Passing a budget doesn’t necessarily indicate credit stability.

Spring is a busy time for states as they work on their budgets for next year. During the period from 2016 – 2018, a number of states were close to late or late in adopting budgets due to fiscal pressure and weak political consensus. This year, the state budget story has been more sedate, with budget deadlines being met; as a result, the municipal market has cheered, seeing the passage of these budgets as an indication of credit stability. We wouldn’t necessarily agree.

“Winning was easy, young man. Governing’s harder.”

— George Washington in Broadway’s ‘Hamilton’

Looking at the issue from an ESG (Environmental, Governance and Social) perspective, the budget process can be a good indicator of a municipal issuer’s quality of governance, which in turn can be highly predictive of credit risk. This is due to the reality that, in times of economic or fiscal stress, effective governance and firm political will are necessary to maintain a solid footing.

Paper vs. Practice

That said, passing a budget on paper is not necessarily an indicator of good governance, particularly where we see aggressive revenue assumptions and/or reliance on one-shot revenue items. Often, overoptimistic budgets—driven by a poor political process—have led to cuts to important programs late in the year, when aggressive assumptions are not realized. One-shot revenues, like asset sales, can be equally problematic because that revenue will not be available for recurring expenditures down the road. More broadly, the process itself—how the different branches of government work together to arrive at a budget—can be an important indicator of governance quality.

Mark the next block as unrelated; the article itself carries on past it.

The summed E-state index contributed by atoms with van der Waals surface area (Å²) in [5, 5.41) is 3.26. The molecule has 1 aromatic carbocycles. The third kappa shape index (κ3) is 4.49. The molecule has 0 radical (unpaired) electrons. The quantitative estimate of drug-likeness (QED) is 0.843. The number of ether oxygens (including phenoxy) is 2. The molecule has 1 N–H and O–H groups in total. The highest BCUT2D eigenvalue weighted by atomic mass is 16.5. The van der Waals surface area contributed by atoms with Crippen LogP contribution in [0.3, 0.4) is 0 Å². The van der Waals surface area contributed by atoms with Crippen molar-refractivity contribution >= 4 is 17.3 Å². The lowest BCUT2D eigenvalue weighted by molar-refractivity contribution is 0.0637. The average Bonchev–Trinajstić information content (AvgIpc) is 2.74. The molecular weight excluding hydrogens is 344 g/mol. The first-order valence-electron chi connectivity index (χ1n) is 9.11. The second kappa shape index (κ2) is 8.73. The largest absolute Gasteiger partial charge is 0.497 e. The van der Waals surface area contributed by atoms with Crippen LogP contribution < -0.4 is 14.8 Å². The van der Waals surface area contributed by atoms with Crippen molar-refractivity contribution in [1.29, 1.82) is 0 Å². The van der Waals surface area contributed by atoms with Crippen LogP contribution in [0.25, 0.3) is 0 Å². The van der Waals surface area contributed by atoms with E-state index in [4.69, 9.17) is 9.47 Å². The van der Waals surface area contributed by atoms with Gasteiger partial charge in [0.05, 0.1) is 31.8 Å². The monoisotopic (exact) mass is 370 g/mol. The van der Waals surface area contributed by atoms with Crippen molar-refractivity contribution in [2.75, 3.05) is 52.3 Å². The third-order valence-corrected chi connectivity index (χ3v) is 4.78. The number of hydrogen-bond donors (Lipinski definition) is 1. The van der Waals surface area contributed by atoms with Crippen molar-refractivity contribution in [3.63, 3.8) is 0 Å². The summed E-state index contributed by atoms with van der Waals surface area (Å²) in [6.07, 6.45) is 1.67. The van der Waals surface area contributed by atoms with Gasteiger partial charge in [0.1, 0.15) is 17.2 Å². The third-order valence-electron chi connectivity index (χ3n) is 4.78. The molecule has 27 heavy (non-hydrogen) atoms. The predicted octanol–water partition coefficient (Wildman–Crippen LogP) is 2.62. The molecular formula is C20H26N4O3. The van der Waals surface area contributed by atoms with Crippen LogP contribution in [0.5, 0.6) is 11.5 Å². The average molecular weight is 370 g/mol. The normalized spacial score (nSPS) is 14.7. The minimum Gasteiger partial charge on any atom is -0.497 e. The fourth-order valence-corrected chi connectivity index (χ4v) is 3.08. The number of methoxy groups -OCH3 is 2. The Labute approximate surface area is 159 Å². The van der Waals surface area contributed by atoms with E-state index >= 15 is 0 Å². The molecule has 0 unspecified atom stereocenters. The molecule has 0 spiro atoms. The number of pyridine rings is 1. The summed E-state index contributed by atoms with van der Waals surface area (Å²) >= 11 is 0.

This year’s budget process in New Jersey showed signs of a weak consensus between the governor and legislative leaders—potentially signaling that future budgets and positive policy decisions could be difficult to enact. Although the current budget adds funding to high-profile concerns such as pensions and a faltering transit system, good governance goes beyond funding and requires more meaningful change in management. And while additional pension funding is a good start, it doesn’t address the underfunding enough, and the problem requires enhancing the dialogue with public unions in order to reduce pension liabilities.

In assessing the governance component of ESG, it is important to separate short-term good news, such as an on-time budget passage, from long-term fundamental issues such as structurally imbalanced budgets and pension risk. These two factors remain a concern in New Jersey and some other jurisdictions, where we remain cautious on credit quality.